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A History of the Japanese People by F. Brinkley

In the pages of Chinese and Korean history


fourth method corresponds to that adopted in Europe where the number of a year is referred to the birth of Christ. In Japan, the accession of the Emperor Jimmu--660 B.C.--is taken for a basis, and thus the Occidental year 1910 becomes the 2570th year of the Japanese dynasty. With such methods of reckoning some collateral evidence is needed before accepting any of the dates given in Japanese annals. Kaempfer and even Rein were content to endorse the chronology of the Chronicles--the Records avoid dates altogether--but other Occidental scholars* have with justice been more sceptical, and their doubts have been confirmed by several eminent Japanese historians in recent times. Where, then, is collateral evidence to be found?

*Notably Bramsen, Aston, Satow, and Chamberlain.

In the pages of Chinese and Korean history. There is, of course, no inherent reason for attributing to Korean history accuracy superior to that of Japanese history. But in China the habit of continuously compiling written annals had been practised for many centuries before Japanese events began even to furnish materials for romantic recitations, and no serious errors have been proved against Chinese historiographers during the periods when comparison with Japanese annals is feasible. In Korea's case, too, verification is partially possible. Thus, during the first five centuries of the Christian era, Chinese annals contain sixteen notices of events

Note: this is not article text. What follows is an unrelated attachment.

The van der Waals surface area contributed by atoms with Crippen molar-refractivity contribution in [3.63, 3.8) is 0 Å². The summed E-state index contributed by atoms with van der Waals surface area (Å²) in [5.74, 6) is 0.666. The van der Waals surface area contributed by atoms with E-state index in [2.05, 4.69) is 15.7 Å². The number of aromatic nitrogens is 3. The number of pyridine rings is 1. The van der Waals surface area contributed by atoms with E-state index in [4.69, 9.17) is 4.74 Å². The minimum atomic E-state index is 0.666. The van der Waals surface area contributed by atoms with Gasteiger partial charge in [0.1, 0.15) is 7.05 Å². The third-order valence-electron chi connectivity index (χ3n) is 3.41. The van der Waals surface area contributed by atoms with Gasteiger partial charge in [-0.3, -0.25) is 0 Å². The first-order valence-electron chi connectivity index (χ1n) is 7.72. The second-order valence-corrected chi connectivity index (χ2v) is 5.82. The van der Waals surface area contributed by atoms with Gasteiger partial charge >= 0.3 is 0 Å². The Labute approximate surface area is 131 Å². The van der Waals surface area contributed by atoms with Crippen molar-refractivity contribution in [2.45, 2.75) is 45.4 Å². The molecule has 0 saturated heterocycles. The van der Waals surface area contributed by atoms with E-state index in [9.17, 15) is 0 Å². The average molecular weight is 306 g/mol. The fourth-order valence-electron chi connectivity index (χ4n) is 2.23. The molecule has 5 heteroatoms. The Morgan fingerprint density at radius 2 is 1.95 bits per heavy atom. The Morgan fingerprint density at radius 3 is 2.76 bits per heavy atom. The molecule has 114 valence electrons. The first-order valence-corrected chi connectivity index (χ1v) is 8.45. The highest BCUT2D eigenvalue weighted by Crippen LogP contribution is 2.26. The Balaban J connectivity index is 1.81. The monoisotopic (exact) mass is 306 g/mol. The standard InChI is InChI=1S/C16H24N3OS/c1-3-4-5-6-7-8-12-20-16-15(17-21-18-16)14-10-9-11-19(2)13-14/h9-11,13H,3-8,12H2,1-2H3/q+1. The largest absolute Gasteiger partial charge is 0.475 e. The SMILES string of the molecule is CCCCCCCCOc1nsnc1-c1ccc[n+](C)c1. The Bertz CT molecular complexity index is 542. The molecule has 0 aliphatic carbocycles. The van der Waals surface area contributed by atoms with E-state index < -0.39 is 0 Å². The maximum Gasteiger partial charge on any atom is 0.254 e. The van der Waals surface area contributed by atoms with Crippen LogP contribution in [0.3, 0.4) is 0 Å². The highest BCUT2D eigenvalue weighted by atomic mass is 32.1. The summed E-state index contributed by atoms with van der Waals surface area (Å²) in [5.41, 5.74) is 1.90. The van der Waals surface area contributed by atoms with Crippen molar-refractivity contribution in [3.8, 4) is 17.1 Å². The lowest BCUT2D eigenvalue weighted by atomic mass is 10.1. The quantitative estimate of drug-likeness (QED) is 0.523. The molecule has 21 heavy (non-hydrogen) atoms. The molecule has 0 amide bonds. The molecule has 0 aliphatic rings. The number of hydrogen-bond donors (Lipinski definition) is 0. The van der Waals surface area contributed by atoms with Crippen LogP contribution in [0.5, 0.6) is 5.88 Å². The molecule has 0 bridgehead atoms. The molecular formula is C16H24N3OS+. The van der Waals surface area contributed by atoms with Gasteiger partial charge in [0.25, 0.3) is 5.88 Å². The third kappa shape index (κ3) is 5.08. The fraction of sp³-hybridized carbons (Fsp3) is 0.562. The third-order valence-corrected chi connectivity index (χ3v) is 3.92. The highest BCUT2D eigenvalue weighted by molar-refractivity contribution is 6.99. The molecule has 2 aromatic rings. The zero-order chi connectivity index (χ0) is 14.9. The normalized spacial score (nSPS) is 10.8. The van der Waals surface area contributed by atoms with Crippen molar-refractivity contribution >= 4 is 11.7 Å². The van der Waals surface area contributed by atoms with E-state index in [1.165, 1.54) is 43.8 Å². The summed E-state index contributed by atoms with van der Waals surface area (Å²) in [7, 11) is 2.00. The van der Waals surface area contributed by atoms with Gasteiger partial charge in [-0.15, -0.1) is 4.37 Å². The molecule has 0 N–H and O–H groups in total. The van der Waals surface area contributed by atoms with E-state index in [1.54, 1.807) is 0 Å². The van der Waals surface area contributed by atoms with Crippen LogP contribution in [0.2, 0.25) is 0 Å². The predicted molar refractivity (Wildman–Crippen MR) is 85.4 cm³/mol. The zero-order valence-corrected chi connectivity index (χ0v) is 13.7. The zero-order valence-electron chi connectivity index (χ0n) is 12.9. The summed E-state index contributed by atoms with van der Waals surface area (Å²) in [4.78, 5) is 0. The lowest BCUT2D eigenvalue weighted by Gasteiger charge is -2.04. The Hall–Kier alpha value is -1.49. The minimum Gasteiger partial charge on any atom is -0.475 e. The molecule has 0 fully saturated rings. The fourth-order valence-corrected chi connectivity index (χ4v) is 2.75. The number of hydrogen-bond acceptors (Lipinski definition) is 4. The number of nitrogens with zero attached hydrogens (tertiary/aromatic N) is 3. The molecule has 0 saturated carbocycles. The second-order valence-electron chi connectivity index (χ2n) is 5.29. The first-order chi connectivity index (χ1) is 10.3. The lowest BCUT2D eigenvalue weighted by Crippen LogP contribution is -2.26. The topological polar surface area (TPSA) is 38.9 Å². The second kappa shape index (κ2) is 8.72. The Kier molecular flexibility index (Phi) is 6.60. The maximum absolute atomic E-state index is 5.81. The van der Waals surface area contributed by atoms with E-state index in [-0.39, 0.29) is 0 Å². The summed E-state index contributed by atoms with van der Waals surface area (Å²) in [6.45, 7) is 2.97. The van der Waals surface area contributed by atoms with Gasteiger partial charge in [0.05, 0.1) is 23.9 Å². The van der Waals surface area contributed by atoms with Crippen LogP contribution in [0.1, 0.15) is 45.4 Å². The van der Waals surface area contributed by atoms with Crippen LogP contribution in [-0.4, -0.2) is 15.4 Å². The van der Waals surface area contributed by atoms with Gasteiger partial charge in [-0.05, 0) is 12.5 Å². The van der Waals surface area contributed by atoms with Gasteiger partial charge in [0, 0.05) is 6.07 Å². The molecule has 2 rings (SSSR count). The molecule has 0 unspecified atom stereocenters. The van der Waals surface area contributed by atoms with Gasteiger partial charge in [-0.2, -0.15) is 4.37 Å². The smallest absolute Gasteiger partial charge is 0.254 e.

in Korea. If Korean history be examined as to these events, it is found to agree in ten instances, to disagree in two, and to be silent in four.* This record tends strongly to confirm the accuracy of the Korean annals, and it is further to be remembered that the Korean peninsula was divided during many centuries into three principalities whose records serve as mutual checks. Finally, Korean historians do not make any such demand upon our credulity as the Japanese do in the matter of length of sovereigns' reigns. For example, while the number of successions to the throne of Japan during the first four centuries of the Christian era is set down as seven only, making fifty-six years the average duration of a reign, the corresponding numbers for the three Korean principalities are sixteen, seventeen, and sixteen, respectively, making the average length of a reign from twenty-four to twenty-five years. It is, indeed, a very remarkable fact that whereas the average age of the first seventeen Emperors of Japan, who are supposed to have reigned from 660 B.C. down to A.D. 399, was 109 years, this incredible habit of longevity ceased abruptly from the beginning of the fifth century, the average age of the next seventeen having been only sixty-one and a half years; and it is a most suggestive coincidence that the year A.D. 461 is the first date of the accepted Japanese chronology which is confirmed by Korean authorities.

*Aston's essay on Early Japanese History

In fact, the conclusion is almost compulsory that Japanese authentic history, so far as dates are concerned, begins from the fifth century. Chinese annals, it is true, furnish one noteworthy and much earlier confirmation of Japanese records. They show that Japan was ruled by a very renowned queen during the first half of the third century of the Christian era, and it was precisely at that epoch that the Empress Jingo is related by Japanese history to have made herself celebrated at home and abroad. Chinese historiographers, however, put Jingo's death in the year A.D. 247, whereas Japanese annalists give the date as 269. Indeed there is reason to think that just at this time--second half of the third century--some special causes operated to disturb historical coherence in Japan, for not only does Chinese history refer to several signal events in Japan which find no place in the latter's records, but also Korean history indicates that the Japanese dates of certain cardinal incidents err by exactly 120 years. Two cycles in the sexagenary system of reckoning constitute 120 years, and the explanation already given makes it easy to conceive the dropping of that length of time by recorders having only tradition to guide them.

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